Ministers are weighing up a direct loan worth hundreds of millions of pounds to ailing car maker Jaguar Land Rover, it was reported.
Business Secretary Lord Mandelson could approve a £500 million loan to the company, which employs around 15,000 people in the UK, the Sunday Times claimed.
The possibility of a loan comes amid fears of thousands of job losses across the industry as car sales fall away in the credit crunch.
The lack of loan availability saw new car sales plummet by more than a third in November compared to 12 months earlier.
And on Friday President Bush came to the rescue of the US car industry by offering 17.4 billion dollars (£11.5 billion) in emergency loans in exchange for concessions from the companies and workers.
According to the newspaper, talks of a Government guarantee for a commercial loan to the firm have shifted towards a potential direct loan because there was still no certainty that it would be able to borrow the cash. Jaguar Land Rover chief executive David Smith is said to be working on a contingency plan to cut thousands of jobs if aid is not forthcoming.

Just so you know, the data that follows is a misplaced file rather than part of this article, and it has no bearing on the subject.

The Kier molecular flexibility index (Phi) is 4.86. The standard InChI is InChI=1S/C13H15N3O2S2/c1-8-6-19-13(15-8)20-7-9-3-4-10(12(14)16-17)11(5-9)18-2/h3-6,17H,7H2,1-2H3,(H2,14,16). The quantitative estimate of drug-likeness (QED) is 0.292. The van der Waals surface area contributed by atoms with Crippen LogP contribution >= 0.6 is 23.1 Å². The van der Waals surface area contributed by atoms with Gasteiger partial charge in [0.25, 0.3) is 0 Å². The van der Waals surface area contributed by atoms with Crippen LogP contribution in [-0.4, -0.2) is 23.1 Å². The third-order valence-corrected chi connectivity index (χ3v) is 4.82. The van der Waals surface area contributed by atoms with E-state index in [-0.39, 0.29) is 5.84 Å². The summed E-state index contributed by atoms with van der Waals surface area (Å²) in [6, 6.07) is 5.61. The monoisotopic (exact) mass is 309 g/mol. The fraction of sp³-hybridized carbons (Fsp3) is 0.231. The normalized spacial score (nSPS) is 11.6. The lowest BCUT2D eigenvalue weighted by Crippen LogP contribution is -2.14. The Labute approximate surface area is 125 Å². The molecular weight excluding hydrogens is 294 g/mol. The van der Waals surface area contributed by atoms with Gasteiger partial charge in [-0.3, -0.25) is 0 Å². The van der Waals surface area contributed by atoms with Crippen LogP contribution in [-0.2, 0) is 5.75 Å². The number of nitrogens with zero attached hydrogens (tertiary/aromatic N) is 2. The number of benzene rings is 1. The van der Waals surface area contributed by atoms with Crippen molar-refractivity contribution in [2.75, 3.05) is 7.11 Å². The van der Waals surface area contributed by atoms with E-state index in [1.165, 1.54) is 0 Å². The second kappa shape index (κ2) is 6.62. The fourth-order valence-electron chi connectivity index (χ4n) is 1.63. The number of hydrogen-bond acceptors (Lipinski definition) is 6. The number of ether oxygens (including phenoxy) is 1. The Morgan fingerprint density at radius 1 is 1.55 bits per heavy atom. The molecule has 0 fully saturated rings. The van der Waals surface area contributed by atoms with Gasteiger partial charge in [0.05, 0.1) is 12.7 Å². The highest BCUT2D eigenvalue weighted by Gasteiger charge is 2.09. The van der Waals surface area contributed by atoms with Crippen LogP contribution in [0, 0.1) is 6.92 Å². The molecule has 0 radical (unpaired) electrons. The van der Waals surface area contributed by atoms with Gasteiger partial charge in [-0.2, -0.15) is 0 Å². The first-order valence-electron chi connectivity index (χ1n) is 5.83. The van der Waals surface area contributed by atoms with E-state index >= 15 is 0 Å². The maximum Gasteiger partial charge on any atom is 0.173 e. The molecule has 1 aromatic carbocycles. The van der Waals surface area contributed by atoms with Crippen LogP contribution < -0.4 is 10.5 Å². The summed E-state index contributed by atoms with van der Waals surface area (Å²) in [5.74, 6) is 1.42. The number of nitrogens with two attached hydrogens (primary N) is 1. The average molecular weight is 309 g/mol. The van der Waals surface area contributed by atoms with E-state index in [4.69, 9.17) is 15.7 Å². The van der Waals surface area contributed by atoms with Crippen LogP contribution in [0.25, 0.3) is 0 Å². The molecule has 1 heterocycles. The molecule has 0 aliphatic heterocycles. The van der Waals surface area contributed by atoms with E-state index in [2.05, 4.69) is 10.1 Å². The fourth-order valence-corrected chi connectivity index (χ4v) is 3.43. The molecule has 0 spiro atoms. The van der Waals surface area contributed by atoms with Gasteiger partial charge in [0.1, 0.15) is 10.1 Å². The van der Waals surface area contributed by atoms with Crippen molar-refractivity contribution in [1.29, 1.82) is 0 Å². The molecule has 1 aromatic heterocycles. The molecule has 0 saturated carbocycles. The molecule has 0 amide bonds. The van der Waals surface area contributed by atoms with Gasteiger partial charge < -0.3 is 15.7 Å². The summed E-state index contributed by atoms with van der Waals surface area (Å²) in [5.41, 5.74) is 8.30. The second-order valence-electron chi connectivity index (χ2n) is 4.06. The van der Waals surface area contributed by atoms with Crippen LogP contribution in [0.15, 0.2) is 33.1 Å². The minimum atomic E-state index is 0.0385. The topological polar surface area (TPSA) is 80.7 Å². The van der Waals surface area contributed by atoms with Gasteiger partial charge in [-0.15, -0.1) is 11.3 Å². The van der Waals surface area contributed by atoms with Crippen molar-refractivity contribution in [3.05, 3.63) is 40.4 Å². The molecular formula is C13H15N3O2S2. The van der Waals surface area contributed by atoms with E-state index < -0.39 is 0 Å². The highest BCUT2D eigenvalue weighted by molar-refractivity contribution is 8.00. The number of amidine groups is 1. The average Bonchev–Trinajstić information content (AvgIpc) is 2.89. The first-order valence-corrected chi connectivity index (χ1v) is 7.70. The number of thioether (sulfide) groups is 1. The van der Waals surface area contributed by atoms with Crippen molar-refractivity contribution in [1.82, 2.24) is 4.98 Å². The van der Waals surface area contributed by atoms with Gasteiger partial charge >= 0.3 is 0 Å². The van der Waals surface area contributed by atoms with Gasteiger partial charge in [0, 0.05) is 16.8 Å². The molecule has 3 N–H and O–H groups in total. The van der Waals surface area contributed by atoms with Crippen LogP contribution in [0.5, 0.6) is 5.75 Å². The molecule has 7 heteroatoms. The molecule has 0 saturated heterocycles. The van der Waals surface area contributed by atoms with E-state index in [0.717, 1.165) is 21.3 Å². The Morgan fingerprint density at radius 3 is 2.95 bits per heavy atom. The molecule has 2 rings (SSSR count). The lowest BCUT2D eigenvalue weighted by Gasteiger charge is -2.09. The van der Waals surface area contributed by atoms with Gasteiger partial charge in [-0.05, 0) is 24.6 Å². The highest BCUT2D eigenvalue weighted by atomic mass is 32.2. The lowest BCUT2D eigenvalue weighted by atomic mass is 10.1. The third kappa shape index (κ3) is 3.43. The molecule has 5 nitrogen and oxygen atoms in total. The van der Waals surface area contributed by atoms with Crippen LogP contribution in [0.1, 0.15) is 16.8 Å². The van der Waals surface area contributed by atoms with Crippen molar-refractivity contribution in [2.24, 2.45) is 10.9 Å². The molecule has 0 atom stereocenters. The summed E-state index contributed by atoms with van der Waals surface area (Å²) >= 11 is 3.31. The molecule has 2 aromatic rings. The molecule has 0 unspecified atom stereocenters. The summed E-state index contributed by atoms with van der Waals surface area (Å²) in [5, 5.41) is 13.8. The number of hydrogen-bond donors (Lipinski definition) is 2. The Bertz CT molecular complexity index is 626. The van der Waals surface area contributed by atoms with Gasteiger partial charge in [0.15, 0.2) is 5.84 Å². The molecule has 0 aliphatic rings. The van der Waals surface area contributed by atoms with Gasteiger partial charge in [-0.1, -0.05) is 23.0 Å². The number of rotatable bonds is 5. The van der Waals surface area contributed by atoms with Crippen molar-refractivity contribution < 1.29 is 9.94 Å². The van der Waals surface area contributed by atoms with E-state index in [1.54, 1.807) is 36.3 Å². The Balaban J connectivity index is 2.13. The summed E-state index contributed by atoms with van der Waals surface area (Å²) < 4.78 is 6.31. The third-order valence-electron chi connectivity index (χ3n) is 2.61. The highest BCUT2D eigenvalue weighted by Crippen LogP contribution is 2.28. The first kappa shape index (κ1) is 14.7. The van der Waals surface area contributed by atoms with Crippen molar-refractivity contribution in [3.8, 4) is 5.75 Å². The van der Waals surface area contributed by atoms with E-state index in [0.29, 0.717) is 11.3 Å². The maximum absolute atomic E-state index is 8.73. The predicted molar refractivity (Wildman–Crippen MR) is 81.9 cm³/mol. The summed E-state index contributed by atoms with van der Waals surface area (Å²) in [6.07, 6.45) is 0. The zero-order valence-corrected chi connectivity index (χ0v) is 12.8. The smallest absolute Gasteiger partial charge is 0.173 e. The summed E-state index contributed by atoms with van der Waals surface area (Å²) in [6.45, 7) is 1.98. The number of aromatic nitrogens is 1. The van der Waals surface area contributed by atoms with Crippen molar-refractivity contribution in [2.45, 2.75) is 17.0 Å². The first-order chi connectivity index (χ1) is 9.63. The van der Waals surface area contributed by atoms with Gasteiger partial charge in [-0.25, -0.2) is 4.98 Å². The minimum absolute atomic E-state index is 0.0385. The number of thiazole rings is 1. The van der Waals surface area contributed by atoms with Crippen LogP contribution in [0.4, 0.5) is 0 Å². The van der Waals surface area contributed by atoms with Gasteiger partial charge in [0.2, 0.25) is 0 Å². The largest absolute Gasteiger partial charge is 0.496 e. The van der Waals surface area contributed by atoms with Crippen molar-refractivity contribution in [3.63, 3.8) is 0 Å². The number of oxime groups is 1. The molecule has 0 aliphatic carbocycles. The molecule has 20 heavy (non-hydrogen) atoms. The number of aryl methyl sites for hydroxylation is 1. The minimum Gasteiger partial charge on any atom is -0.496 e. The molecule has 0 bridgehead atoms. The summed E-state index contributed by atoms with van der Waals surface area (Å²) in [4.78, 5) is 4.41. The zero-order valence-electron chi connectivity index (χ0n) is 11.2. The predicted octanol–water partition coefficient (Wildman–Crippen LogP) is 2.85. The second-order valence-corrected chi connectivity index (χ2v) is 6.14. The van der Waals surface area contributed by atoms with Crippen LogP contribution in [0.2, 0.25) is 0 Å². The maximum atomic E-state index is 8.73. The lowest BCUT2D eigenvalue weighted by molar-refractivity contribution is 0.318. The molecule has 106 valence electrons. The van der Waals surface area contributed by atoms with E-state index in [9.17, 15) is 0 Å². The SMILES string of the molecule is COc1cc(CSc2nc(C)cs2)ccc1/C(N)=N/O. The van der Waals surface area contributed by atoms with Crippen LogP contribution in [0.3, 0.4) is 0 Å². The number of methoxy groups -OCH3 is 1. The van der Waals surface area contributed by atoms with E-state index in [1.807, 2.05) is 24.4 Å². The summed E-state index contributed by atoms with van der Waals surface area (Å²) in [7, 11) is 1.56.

State help for the business would be controversial however because the firm is owned by Indian conglomerate Tata. But industry bosses told the Sunday Times that around 100,000 jobs from the 850,000 supported by the industry could go by next Easter.
A spokesman for the Department of Business, Enterprise & Regulatory Reform declined to comment on speculation of a loan.
He said: "Lord Mandelson has said the government does not have an open cheque book to bail out ailing companies. The government is doing all it can to help businesses overcome the current financial and economic challenges.
"Jaguar Land Rover have owners who are well resourced, who have first responsibility for sustaining the companies that they own in existence and in production for the future. The Secretary of State has confirmed that government is talking to industry bodies about the current economic difficulties the sector faces."